25/26 Sept: Shabbat Shuva: starts 6:38pm, ends 7:37 pm
Yom Kippur: starts 6.33pm 27 Sept; ends 7.32pm 28 Sept
The leadership of Moses is bookended by his songs: the Song of the Sea, and the Song of Moses. Moses first led his people in song after leading them through the split sea. The Song of the Sea, therefore, is appropriately triumphant and celebratory. In Parashat Ha’azinu, Moses sings a very different song. He is now at the end of his leadership, and is preparing for his own death, before the Children of Israel enter the Promised Land.
The Song of Moses is a haunting and powerful warning about the necessity of staying true to our covenant with the Divine.Moses’ final song begins with a call to the heavens and the earth to act as witnesses, and then states (Deuteronomy 32:2): “May my teaching come down like the rain, my word distill like the dew, like showers upon young growth, like raindrops upon grass.” It is a beautiful image: Torah nourishing the world like the rains, linking the witness above (the heavens) to the witness below (the earth).
In Sifrei D’varim (306:31-32), the Midrash claims that the Torah is compared to nourishing waters due to the fact that the same rains yield different results. First, the Midrash describes the rains bringing different flavours: “May my teaching come down like the rain: Just as rain is one, and falls upon the trees and grants each its own flavour – to the grapevine, according to its nature; to the olive tree, according to its nature; to the fig tree, according to its nature – so too words of Torah are all one, and yet they yield Scripture, Mishnah, Halachah, and Aggadah.” It is one of the wonders of our tradition that one single verse of Torah can give us a library of literature, from the legal to the legendary. It is no small wonder that we are able to reread the Torah every year and discover ever more from its depths. In the words of Ben Bag-Bag (Pirkei Avot 5:26): “Turn it and turn it, for everything is within it.”
The Midrash continues with a second lesson: “Like the showers upon the young growth: Just as these showers descend upon the grass and cause them to grow, some green, some red, and some white, so too words of Torah produce teachers, worthy people, sages, righteous people, and pious people.” One Torah yields a great variety of teachings, and also a great variety of learners. The aim of the Torah is not to make us uniform; it is to nourish us to be the best students of Torah we can be, and to contribute to our communities with our own talents and passions.
Moses’ personal Torah is a Torah of leadership. He led us from slavery in Egypt to stand just outside the Promised Land, ready to enter our future. At the end of his life, he displays his leadership again, through his song, teaching us that the Torah will yield ever-increasing fruit, and that we will all be nourished differently through the very same words.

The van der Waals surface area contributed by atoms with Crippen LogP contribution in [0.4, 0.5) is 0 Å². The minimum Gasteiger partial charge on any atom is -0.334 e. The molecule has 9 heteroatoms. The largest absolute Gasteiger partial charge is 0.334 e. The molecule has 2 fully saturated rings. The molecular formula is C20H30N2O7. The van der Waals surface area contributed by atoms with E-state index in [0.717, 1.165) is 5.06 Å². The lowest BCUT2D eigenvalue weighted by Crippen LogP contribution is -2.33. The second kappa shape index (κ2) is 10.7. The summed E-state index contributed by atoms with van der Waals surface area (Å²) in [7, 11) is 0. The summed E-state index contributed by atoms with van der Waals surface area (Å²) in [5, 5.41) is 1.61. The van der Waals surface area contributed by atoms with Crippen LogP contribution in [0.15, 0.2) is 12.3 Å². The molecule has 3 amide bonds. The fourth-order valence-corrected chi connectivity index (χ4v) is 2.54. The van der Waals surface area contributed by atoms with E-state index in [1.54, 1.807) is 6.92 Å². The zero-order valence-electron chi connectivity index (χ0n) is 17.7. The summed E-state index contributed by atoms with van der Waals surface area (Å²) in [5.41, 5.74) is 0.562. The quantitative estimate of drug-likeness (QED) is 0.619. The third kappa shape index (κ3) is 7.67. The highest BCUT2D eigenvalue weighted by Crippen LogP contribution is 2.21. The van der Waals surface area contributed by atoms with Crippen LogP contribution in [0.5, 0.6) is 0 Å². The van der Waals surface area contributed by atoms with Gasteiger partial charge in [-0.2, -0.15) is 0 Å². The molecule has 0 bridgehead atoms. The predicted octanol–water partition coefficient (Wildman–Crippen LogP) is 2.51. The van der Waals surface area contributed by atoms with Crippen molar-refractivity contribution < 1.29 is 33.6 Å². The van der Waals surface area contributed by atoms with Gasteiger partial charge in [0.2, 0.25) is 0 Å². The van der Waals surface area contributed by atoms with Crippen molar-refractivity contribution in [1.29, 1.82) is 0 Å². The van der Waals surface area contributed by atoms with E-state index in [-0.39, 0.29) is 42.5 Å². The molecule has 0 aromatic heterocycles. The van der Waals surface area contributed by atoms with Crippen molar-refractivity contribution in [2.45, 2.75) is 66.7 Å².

So in terms of a punishment for the people of Noah’s time, the flood and the destruction of all living things does seem a bit extreme. One of my rabbis, Rabbi Brad Artson argues, that is exactly the point the Torah is trying to make.
Destruction, even when it comes from the God who is “slow to anger and abounding in kindness” bursts beyond any manageable or fair limitations. Even punishments, originally intended to be measured and reasonable, provoke unanticipated suffering and hardship.
Rabbi Paul Arberman.
Abraham Joshua Heschel believed that Adam’s sin was primarily in hiding from God and from himself. This is not, in Heschel’s eyes, an abstract idea; we all hide from God and from ourselves. Heschel expresses it thus in the third verse of his poem I and Thou:
” Often I glimpse Myself in everyone’s form,
hear My own speech – a distant, quiet voice – in people’s weeping,
as if under millions of masks My face would lie hidden. ”
Heschel is describing a personal experience in which he has hidden from himelf, his essence absorbed within society. His face is masked, hidden from view, making the idea to “know thyself” impossible.
I’m not sure why we hide from ourselves so well when we are young — or perhaps we just don’t take the time to think through who we are — but I can say definitively, that one of the great joys of getting older is the unmasking — getting to know yourself — what you actually enjoy or don’t enjoy doing.
Written by Rabbi Paul Arberman